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Hi, I'm not sure whether I can use a comma in this sentence or not before the word "but."

Of the total number, 30.5% of Americans took out a mortgage on their homes, but less than 10% were able to make timely payments.

I think that a comma should not be used here because we're combing an independent clause with a dependent clause. I think that the following phrase, "less than 10% were able to make timely payments" is a dependent clause (am I right?), because this phrase lacks a Subject.

Please let me know. Thank you.

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I'm not sure whether I can use a comma in this sentence or not before the word "but."

Of the total number, 30.5% of Americans took out a mortgage on their homes, but less than 10% were able to make timely payments.

I think that a comma should not be used here because we're combing an independent clause with a dependent clause. I think that the following phrase, "less than 10% were able to make timely payments" is a dependent clause (am I right?), because this phrase lacks a Subject.

The subject of the second clause is 'less than 10%'. This means that both clauses are independent, and they are joined by 'but'. Therefore you don't need a comma. However, if the clauses are long, a comma is sometimes added to make it easier for the reader to follow the meaning.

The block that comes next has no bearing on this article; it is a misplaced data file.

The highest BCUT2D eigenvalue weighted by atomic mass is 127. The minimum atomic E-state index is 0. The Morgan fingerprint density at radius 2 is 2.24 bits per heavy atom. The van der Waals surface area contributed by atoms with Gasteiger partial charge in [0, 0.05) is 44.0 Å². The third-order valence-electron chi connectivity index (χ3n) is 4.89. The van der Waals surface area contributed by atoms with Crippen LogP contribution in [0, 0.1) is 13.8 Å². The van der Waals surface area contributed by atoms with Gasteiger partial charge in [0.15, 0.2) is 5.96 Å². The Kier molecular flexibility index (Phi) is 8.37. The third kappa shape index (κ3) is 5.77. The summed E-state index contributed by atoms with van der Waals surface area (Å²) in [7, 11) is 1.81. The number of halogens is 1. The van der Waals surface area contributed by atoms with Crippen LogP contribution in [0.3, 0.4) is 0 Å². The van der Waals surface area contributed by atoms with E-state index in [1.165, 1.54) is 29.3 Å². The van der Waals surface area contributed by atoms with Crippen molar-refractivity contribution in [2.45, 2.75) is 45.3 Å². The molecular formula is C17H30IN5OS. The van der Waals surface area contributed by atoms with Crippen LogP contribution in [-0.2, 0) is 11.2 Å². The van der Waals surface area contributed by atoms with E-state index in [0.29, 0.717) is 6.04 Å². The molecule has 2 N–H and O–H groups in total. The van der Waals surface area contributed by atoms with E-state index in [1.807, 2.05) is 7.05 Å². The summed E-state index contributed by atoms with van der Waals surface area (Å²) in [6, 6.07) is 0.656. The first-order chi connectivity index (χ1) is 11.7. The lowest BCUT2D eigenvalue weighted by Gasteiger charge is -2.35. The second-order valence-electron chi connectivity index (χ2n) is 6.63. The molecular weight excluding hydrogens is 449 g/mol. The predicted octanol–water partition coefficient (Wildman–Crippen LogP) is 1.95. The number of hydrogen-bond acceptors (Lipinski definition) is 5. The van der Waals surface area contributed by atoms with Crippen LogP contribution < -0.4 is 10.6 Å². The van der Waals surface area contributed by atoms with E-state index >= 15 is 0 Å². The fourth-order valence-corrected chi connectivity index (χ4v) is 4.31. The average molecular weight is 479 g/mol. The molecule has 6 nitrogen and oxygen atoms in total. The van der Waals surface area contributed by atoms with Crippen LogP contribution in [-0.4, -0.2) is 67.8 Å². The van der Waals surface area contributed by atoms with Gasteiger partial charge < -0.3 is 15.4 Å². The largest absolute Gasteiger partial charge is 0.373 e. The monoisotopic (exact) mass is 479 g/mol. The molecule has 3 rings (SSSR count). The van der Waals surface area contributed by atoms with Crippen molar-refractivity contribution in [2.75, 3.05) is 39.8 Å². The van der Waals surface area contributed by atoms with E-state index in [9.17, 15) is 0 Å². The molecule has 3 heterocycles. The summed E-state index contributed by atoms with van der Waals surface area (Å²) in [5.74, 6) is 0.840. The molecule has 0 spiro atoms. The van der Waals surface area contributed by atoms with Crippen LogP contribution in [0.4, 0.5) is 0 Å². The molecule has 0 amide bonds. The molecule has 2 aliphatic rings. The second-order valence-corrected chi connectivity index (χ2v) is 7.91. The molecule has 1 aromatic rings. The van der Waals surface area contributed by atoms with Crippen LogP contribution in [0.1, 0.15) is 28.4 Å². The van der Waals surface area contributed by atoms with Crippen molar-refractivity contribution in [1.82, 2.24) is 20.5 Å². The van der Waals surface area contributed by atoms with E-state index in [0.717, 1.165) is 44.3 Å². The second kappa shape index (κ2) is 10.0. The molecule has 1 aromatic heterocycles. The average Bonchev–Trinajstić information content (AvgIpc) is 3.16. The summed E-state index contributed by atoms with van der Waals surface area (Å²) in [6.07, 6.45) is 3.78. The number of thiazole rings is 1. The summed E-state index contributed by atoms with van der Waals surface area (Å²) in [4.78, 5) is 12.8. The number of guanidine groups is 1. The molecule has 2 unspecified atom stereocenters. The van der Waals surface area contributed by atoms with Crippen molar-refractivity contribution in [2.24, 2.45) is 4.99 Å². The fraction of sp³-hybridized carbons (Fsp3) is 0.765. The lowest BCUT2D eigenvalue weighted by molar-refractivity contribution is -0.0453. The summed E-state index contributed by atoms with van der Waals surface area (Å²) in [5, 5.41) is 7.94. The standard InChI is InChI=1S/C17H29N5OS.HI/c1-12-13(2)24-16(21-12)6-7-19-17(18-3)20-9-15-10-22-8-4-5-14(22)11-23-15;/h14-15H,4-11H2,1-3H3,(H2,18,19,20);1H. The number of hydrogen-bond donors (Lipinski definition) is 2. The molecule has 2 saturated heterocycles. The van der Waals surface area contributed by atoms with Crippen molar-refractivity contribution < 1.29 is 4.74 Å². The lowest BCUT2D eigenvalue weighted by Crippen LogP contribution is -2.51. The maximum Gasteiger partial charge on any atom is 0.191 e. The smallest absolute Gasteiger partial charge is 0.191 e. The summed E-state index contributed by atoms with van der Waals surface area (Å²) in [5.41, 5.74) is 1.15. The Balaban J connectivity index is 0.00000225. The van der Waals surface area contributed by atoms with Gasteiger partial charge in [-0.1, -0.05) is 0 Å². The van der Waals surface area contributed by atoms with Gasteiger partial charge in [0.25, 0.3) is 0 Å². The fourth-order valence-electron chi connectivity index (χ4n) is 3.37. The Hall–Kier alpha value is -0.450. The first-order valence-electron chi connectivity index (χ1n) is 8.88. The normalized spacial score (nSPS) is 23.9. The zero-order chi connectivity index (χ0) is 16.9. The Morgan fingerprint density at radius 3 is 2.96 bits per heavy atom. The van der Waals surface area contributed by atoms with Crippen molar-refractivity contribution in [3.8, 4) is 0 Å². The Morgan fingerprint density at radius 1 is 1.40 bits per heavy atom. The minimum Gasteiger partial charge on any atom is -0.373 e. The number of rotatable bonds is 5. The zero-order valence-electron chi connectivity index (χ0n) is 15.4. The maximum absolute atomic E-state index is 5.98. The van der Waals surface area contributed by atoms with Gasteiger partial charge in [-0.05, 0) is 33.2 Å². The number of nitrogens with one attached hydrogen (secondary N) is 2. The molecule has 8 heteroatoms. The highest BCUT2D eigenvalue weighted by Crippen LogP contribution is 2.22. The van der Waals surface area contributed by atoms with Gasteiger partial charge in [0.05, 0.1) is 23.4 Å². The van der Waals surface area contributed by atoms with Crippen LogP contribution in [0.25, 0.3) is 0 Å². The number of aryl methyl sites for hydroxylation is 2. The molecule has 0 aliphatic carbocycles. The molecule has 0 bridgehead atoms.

Clive

Comments  
Shay Singh(am I right?),

No. The subject of the second clause is "less than 10%".

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 Clive's reply was promoted to an answer.

Thank you Clive!! All of what you've said makes sense, except for one thing. From what I understand, we typically (and perhaps always?) use a comma before a coordinating conjunction (like "but") when we're using it to join two independent clauses together. At least this is what I've encountered. Could you explain? Thank you Emotion: smile

Yes, that's true, although I found a few references where they add a word like 'usually'.


For myself, I don't see it as a rule, but as something where the writer can make a choice.

I don't see why, it would be wrong to write a sentence like

He loved her but she died.

I don't mean that it's wrong to say

He loved her, but she died.

They just have slightly different emphases.

Clive

Clive

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I see Clive, thanks so much, that makes sense. I get it now 😁 😁